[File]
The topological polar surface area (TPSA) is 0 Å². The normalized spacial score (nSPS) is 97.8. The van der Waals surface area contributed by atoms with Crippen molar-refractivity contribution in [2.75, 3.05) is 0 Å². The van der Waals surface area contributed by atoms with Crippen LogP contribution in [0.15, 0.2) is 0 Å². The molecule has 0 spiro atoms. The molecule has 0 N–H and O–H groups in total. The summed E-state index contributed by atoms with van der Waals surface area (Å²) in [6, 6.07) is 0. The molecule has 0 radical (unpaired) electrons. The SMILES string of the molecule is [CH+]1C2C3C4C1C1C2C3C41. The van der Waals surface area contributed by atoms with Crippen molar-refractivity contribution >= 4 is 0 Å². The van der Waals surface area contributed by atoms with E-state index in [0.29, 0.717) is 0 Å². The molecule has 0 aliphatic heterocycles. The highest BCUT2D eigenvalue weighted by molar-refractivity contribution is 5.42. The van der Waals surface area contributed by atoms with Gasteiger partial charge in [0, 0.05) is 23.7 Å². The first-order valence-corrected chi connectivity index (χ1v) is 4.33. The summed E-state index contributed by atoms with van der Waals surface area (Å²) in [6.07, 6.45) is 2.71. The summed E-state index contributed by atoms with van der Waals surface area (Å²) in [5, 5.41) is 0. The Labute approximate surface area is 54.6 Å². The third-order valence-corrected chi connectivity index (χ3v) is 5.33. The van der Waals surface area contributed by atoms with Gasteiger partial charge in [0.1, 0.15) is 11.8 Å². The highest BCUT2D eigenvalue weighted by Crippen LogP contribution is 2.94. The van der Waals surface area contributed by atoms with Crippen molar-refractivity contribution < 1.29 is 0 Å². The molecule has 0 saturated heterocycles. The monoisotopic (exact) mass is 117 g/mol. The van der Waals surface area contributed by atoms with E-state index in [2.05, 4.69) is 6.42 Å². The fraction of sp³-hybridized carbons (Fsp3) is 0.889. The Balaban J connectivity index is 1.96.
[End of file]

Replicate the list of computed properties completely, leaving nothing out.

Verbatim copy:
The topological polar surface area (TPSA) is 0 Å². The normalized spacial score (nSPS) is 97.8. The van der Waals surface area contributed by atoms with Crippen molar-refractivity contribution in [2.75, 3.05) is 0 Å². The van der Waals surface area contributed by atoms with Crippen LogP contribution in [0.15, 0.2) is 0 Å². The molecule has 0 spiro atoms. The molecule has 0 N–H and O–H groups in total. The summed E-state index contributed by atoms with van der Waals surface area (Å²) in [6, 6.07) is 0. The molecule has 0 radical (unpaired) electrons. The SMILES string of the molecule is [CH+]1C2C3C4C1C1C2C3C41. The van der Waals surface area contributed by atoms with Crippen molar-refractivity contribution >= 4 is 0 Å². The van der Waals surface area contributed by atoms with E-state index in [0.29, 0.717) is 0 Å². The molecule has 0 aliphatic heterocycles. The highest BCUT2D eigenvalue weighted by molar-refractivity contribution is 5.42. The van der Waals surface area contributed by atoms with Gasteiger partial charge in [0, 0.05) is 23.7 Å². The first-order valence-corrected chi connectivity index (χ1v) is 4.33. The summed E-state index contributed by atoms with van der Waals surface area (Å²) in [6.07, 6.45) is 2.71. The summed E-state index contributed by atoms with van der Waals surface area (Å²) in [5, 5.41) is 0. The Labute approximate surface area is 54.6 Å². The third-order valence-corrected chi connectivity index (χ3v) is 5.33. The van der Waals surface area contributed by atoms with Gasteiger partial charge in [0.1, 0.15) is 11.8 Å². The highest BCUT2D eigenvalue weighted by Crippen LogP contribution is 2.94. The van der Waals surface area contributed by atoms with Crippen molar-refractivity contribution < 1.29 is 0 Å². The molecule has 0 saturated heterocycles. The monoisotopic (exact) mass is 117 g/mol. The van der Waals surface area contributed by atoms with E-state index in [2.05, 4.69) is 6.42 Å². The fraction of sp³-hybridized carbons (Fsp3) is 0.889. The Balaban J connectivity index is 1.96.